The collapse of Korean shipping giant Hanjin will have a ripple effect throughout Asian trade, according to regional experts.

Earlier this month, the company in command of the world’s seventh-largest fleet filed for the largest-ever bankruptcy in the shipping industry. The collapse came after the company’s creditors, led by the state-owned Korean Development Bank (KDB), refused to extend the terms of the debt Hanjin owed.

In total, Hanjin owed some US$5.5bn to a range of secured and unsecured creditors, with those involved in Asian trade and shipping now trying to count the potential cost the disruption may have.

A court in Seoul has granted Hanjin a rehabilitation proceeding, meaning it has temporary protection against insolvency. Subsequently, its legal advisors have been seeking similar court rulings around the world, from London to Singapore.

While this has offered the company a matter of months to get its debts restructured and potentially emerge as a viable company, it was granted to the ire of unsecured creditors, who must now wait and see if Hanjin can successfully sell enough assets to meet its debt obligations.

“It’s the first step either to save the company or put it into liquidation. In simple terms, it gives the receiver breathing space to organise a gathering of debts and termination of contracts to see if there’s a company that can be saved at the end, or whether it is so indebted that the best thing for it is to put it into liquidation,” Beth Bradley, legal director of Clyde & Co in London, who specialises in maritime law and South Korea, explains to GTR.

She continues: “I don’t suppose any of their unsecured creditors are remotely happy about this protection being in place because of the knock-on consequences. The main creditor is the KDB. The other big ones will be the trading partners: container leasing companies, the ship owners they have chartered ships from, the charterers and bunker suppliers – they’ll be the main unsecured creditors.”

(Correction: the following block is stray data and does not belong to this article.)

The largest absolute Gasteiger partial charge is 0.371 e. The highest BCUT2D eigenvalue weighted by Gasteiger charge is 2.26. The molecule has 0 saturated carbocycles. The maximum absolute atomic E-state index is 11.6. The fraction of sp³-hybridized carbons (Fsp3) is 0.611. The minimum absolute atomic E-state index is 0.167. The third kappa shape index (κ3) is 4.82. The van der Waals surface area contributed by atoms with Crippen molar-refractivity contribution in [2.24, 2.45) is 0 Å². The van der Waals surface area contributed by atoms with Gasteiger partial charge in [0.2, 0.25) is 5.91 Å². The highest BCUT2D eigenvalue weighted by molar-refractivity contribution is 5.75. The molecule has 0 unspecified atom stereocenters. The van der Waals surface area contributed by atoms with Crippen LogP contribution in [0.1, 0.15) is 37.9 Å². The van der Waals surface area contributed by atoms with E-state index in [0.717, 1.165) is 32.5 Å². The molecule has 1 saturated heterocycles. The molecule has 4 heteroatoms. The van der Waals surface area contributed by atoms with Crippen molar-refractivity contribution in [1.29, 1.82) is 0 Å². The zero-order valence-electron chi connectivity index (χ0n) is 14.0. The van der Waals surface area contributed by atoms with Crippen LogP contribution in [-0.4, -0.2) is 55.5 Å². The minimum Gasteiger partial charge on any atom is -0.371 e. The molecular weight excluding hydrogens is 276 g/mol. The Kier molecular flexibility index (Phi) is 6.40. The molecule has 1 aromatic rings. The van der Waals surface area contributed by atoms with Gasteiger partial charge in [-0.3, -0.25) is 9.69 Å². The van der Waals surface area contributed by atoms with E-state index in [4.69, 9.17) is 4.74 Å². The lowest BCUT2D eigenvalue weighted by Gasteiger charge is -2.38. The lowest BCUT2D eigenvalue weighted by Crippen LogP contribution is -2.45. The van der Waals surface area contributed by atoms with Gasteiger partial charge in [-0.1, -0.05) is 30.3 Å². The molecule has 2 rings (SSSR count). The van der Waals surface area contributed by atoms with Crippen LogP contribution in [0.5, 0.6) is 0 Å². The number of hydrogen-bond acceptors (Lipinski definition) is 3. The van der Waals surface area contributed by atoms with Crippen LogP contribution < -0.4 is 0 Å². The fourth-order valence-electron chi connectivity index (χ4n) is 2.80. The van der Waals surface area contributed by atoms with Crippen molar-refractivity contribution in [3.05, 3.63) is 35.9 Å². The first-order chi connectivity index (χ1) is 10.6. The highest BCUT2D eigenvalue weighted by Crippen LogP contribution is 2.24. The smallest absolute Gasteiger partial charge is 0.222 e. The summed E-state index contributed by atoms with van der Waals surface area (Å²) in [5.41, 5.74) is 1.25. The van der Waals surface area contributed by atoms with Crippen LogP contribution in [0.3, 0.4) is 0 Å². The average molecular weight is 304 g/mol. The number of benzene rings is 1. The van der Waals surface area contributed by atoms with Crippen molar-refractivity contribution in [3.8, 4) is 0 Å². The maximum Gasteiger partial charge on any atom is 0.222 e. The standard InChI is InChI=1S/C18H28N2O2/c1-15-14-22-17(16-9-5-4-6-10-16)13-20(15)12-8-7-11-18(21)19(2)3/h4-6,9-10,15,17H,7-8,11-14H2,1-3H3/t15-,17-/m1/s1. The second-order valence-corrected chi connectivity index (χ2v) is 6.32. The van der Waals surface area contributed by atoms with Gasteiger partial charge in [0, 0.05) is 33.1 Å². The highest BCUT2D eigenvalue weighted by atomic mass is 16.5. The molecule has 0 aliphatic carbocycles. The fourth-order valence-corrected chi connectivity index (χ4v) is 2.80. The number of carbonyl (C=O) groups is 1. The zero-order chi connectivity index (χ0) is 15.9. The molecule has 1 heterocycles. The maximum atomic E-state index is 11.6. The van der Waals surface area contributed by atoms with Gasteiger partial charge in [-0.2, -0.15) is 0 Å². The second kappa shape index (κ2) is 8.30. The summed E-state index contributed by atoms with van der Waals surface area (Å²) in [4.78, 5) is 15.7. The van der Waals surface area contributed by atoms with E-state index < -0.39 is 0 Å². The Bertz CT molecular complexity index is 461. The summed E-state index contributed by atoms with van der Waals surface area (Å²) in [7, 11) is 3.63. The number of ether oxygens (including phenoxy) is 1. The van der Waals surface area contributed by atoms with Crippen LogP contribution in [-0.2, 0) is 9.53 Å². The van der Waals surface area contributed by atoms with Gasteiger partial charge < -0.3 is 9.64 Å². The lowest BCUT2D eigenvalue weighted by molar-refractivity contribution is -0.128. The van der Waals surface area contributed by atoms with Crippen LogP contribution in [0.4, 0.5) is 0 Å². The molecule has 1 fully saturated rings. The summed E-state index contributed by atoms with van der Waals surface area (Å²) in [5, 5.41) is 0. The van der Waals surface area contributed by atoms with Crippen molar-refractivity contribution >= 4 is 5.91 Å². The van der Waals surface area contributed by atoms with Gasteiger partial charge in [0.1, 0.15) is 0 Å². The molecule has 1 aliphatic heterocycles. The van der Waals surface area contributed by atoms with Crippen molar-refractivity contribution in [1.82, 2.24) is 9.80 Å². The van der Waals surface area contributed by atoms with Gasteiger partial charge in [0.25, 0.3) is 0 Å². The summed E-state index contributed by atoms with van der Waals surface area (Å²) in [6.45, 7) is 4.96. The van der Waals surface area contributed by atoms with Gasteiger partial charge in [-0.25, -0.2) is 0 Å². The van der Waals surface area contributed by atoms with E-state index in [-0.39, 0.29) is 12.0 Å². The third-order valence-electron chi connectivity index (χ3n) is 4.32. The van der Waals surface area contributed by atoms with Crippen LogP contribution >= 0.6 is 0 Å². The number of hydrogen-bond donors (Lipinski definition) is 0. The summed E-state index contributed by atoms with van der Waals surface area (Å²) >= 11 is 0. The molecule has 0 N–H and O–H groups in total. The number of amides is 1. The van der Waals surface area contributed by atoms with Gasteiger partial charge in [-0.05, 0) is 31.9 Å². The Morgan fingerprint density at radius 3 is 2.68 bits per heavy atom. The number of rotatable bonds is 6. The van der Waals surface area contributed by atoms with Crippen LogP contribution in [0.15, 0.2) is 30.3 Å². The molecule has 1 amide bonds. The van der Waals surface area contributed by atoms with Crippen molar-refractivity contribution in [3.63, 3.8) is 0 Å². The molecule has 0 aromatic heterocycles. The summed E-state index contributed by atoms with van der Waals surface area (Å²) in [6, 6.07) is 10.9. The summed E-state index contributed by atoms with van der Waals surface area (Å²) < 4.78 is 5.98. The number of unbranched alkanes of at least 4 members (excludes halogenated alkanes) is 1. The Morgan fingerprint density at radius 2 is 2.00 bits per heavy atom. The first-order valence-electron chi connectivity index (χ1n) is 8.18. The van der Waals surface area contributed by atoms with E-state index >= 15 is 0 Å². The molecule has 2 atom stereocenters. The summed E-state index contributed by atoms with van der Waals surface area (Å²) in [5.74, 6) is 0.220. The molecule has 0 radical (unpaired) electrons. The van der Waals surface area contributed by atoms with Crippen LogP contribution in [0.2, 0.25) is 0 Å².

A few years ago, there was an issue with the multiple financing of the same shipments in Qingdao, and it’s a similar drill you go through. Mark Evans, ANZ

Hanjin accounts for 3% of the global container trade, according to Nomura analysis. It is responsible for 6% of freight between Asia and Europe and 8% of Asia-North America bilateral freight.

As companies gear up for the holiday spending season, fears have been mounting about how much stocks have been holed up on Hanjin ships. The complex supply chain has meant that banks that are not directly exposed to Hanjin’s default have needed to be in constant contact with their own customers to make sure they are aware of the situation and that they have the requisite working capital to ride out the storm.

Mark Evans, head of transaction banking at ANZ, likens it to the Qingdao fraud case in China, where multiple loans were used to secure a single cargo. A host of financial institutions were caught up in the scandal, but almost everyone in the market was scrambling to find out what their indirect exposures were.

“These sorts of runs happen from time to time. A few years ago, there was an issue with the multiple financing of the same shipments in Qingdao, and it’s a similar drill you go through,” he tells GTR.

“We’re not necessarily a financier of Hanjin, but the whole supply chain is so vast. As the news started to break we got a note out to say: if a company has any shipping that’s being presented with Hanjin bills of lading, if there are invoices or LCs involved, you better talk to the customer, make sure they’re comfortable with that, have all the risk mitigation in place, all their t’s crossed and i’s dotted to make sure that can be captured.”

While the macroeconomic conditions and decline in global trade have hit the shipping sector hard, the over-investment in assets has led to a huge surplus in vessels on the sea. However, consolidation in the industry might help to alleviate further collapses of this scale.

“Hanjin is certainly a prime example of the severe overcapacity that has plagued the shipping market,” says Zvi Schreiber, CEO and founder of Freightos, an online freight marketplace.

He adds: “The 50% increase in rates following the bankruptcy is likely to be transient; spare capacity from other shipping lines is already being diverted from other trade lanes or idle ships to alleviate demand. As Hanjin was responsible for nearly 8% of Trans-Pacific shipping, the influx in pricing will continue for some time. A new Korean alliance is also being created, which should reduce any impact on shippers.”

This story is set to roll: the uncertainty will continue and it is as yet unclear what will emerge from this crisis, one of the largest to face the industry in Asia since the financial crisis of the late 1990s.